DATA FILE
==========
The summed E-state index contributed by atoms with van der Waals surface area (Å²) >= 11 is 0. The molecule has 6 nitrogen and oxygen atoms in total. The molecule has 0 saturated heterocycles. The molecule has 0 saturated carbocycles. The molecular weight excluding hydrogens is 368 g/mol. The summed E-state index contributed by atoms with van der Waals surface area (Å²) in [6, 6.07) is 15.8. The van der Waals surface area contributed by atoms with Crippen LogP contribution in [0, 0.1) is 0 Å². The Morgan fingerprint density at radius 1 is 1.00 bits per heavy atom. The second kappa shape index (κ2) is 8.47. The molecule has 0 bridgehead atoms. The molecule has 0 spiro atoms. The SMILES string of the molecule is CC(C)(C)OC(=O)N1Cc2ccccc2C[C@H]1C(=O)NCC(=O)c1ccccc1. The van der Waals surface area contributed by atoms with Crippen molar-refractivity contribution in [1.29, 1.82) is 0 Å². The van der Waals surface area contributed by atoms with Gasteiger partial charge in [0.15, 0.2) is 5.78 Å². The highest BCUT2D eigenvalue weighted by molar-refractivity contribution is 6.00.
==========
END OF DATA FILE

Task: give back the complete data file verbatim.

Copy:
The summed E-state index contributed by atoms with van der Waals surface area (Å²) >= 11 is 0. The molecule has 6 nitrogen and oxygen atoms in total. The molecule has 0 saturated heterocycles. The molecule has 0 saturated carbocycles. The molecular weight excluding hydrogens is 368 g/mol. The summed E-state index contributed by atoms with van der Waals surface area (Å²) in [6, 6.07) is 15.8. The van der Waals surface area contributed by atoms with Crippen LogP contribution in [0, 0.1) is 0 Å². The Morgan fingerprint density at radius 1 is 1.00 bits per heavy atom. The second kappa shape index (κ2) is 8.47. The molecule has 0 bridgehead atoms. The molecule has 0 spiro atoms. The SMILES string of the molecule is CC(C)(C)OC(=O)N1Cc2ccccc2C[C@H]1C(=O)NCC(=O)c1ccccc1. The van der Waals surface area contributed by atoms with Crippen molar-refractivity contribution in [1.29, 1.82) is 0 Å². The van der Waals surface area contributed by atoms with Gasteiger partial charge in [0.15, 0.2) is 5.78 Å². The highest BCUT2D eigenvalue weighted by molar-refractivity contribution is 6.00.